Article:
It was for these reasons, founder, Christina H Chororos carefully chose to obtain her certification from Integrative Wellness Academy
As it's related to Integrative Wellness Life Coaching, balance means wellness, harmony, and wholeness.
An Integrative Wellness Life Coach does this through a holistic and integrative approach. By coaching towards balance in all four body systems (the mental, emotional, physical and spiritual systems) we move life coaching from simply counseling and encouraging to fully equipping and empowering clients to make effective, lasting change.
I strive to teach about the interconnection and effects between all four body systems. What this means is as we move towards balance in the physical body system, we must take the other three (mental, emotional and spiritual) systems into consideration.
Coaching towards balance isn't about having you dramatically change everything you do. In fact, there is growing research that shows that changing behaviors in order to move towards healthier lifestyles is a science. During our coaching sessions, we will discuss the latest research and work to apply it to your life in small, digestible steps.
The reason so many of us have experienced the ineffectiveness of trying to will a change (like losing weight or quitting smoking) is likely due to the core issues that are at play. A simple exertion of one's will to try to force change from only the outside-in is about as ineffective for permanent change as telling yourself affirmations but not being in agreement with the new ideas in any capacity.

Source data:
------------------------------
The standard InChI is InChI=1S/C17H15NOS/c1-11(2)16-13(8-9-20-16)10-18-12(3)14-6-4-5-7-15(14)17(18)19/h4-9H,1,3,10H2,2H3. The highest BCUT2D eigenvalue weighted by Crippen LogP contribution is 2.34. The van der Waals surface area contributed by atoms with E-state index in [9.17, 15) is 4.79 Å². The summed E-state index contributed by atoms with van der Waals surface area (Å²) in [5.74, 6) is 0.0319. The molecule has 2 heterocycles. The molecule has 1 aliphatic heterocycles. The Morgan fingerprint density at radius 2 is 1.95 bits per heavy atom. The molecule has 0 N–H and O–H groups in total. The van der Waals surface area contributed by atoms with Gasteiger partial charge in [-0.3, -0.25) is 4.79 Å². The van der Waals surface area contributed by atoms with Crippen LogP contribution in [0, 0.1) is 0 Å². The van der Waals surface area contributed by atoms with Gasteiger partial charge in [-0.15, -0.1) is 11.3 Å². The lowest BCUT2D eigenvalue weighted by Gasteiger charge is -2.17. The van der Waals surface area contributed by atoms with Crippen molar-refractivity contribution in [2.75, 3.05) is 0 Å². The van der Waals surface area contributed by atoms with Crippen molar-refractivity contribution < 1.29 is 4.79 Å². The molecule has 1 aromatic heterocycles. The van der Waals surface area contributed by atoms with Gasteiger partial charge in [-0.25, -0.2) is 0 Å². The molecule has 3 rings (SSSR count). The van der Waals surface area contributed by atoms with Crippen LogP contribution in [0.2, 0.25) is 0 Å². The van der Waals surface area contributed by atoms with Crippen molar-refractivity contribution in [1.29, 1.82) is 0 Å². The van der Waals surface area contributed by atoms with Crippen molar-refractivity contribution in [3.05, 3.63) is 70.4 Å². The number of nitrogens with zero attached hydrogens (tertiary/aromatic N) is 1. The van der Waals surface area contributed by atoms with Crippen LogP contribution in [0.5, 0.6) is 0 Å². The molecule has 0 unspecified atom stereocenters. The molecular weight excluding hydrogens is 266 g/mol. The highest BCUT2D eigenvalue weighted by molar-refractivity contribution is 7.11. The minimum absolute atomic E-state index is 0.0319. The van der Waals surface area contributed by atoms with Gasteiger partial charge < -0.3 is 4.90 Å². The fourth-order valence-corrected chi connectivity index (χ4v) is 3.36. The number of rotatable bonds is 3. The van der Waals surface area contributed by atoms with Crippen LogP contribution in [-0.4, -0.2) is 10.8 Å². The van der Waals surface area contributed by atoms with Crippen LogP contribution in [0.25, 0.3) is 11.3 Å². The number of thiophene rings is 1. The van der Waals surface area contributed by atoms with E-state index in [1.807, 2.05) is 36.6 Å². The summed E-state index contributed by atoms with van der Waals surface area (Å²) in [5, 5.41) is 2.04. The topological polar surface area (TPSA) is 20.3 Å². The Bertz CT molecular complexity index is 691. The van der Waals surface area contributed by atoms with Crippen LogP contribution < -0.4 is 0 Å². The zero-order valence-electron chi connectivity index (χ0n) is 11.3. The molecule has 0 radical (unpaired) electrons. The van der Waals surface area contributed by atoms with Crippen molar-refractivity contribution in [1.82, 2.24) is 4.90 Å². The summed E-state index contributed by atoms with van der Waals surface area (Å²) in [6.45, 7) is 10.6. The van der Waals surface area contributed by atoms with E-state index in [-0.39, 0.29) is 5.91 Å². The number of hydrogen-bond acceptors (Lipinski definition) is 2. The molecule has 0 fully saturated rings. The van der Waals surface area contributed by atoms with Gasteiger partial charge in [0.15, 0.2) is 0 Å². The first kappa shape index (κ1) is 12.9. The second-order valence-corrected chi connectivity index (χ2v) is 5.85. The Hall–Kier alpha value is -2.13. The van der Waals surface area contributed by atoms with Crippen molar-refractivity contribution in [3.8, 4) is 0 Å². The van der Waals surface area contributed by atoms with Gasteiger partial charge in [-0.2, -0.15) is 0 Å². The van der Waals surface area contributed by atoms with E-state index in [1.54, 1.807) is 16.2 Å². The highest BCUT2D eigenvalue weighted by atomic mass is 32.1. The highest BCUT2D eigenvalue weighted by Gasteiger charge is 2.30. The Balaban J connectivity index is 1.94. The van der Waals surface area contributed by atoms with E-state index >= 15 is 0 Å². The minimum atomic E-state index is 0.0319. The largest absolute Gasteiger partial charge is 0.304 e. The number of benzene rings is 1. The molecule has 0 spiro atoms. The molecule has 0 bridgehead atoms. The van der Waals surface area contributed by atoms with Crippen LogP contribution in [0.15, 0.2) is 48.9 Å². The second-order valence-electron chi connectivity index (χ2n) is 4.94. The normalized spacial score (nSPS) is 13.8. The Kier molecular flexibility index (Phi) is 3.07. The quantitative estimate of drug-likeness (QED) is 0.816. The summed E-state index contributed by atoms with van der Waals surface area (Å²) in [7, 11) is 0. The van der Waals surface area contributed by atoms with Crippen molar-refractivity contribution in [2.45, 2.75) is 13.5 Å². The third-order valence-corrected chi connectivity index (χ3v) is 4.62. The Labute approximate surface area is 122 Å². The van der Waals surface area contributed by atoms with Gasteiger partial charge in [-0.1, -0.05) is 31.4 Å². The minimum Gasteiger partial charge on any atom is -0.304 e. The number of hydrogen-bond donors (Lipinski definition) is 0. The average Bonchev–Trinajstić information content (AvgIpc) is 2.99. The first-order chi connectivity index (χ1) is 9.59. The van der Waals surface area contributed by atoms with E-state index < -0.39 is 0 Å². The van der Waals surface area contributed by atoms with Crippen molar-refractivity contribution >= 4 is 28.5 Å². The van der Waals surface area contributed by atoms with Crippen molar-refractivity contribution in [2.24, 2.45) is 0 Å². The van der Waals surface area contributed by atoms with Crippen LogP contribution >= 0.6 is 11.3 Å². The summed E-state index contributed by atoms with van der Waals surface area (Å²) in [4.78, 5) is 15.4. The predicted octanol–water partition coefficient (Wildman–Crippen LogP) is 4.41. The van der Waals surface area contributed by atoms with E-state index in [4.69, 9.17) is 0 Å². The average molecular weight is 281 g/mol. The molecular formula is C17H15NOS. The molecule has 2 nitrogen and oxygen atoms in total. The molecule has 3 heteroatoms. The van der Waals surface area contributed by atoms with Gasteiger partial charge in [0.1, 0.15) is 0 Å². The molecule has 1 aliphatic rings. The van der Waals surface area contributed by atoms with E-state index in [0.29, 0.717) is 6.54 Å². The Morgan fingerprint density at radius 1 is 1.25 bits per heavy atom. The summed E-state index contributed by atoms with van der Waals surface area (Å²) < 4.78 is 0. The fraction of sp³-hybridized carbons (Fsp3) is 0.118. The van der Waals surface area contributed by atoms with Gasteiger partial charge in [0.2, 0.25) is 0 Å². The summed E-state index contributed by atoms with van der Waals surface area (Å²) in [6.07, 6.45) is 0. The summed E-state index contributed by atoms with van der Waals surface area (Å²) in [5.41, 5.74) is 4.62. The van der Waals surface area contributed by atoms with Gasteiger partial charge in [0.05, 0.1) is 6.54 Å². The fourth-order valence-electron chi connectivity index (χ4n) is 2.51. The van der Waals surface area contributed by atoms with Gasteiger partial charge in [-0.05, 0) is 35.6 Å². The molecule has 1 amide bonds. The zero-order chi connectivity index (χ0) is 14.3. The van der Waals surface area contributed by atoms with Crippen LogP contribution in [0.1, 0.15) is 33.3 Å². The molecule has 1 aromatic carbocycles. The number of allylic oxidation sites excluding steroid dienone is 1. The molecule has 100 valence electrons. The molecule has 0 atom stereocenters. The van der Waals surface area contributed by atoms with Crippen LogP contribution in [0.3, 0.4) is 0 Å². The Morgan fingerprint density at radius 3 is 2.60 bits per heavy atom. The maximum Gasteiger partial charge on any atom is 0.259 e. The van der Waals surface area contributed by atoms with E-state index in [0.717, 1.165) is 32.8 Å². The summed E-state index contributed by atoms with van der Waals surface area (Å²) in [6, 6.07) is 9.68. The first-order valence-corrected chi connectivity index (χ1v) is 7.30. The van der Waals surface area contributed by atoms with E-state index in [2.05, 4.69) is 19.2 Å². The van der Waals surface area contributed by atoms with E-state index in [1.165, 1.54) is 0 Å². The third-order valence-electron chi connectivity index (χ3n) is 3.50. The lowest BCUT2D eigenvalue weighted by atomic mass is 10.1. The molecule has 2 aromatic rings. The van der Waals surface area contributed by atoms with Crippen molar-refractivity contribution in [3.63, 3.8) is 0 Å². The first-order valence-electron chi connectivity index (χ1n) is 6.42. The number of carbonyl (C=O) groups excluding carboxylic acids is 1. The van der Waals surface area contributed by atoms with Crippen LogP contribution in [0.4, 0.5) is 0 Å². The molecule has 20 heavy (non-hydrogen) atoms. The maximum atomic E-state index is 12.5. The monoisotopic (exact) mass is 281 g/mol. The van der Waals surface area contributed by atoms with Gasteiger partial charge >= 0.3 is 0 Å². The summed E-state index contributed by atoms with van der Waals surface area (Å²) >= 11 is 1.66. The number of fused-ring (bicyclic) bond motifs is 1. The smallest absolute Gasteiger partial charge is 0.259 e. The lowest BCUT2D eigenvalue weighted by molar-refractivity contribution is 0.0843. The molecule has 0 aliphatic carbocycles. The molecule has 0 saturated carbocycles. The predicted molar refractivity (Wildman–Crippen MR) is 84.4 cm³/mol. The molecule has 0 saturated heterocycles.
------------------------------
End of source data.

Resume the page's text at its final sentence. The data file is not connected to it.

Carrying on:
To give you an example of this model in practice would be the following scenario:
Let's imagine a little boy learning to ride his bicycle. He falls and skins his knee. As the caring adult in his life, we would put a band-aid on his knee. But stopping there wouldn't be healing him completely. In order for that to happen, we would need to teach him how to correct the mistake so he doesn't fall again, help him get past his sadness and fear now associated with riding his bike and encourage him to connect with his full abilities.
Mind-body medicine uses the power of thoughts and emotions to influence physical health. Western medical views have largely been shaped by the system of thought that mind and body were separate from each other.
In the United States, interests in correlating a relationship between body, mind, and emotions date as far back as 200 years ago!
People like Jon Kabat-Zinn, PhD, Dean Ornish, MD, David Spiegel, MD, Bernie Spiegel, MD, and Bruce Lipton, PhD, have played significant roles in furthering the credibility and significance of mind-body connection in modern medicine.
However, mounting evidence for the role of the mind in disease and healing is leading to greater acceptance. Suddenly our grandmother nagging us that "too much stress will make us sick"...has some validity after all.
The National Insitute of Health (NIH) wrote the following fact-sheet on mind-body medicine:
"The concept that the mind is important in health and illness dates back to ancient times. In the West, the notion that mind and body were separate began during the Renaissance and Enlightenment eras. Increasing numbers of scientific and technological discoveries furthered this split and led to an emphasis on disease-based models, pathological changes, and external cures. The role of mind and belief in health and illness began to re-enter Western health care in the 20th century, led by discoveries about pain control via the placebo effect and effects of stress on health."
Mind-body medicine focuses on:
The interactions among the brain, the rest of the body, the mind, and behavior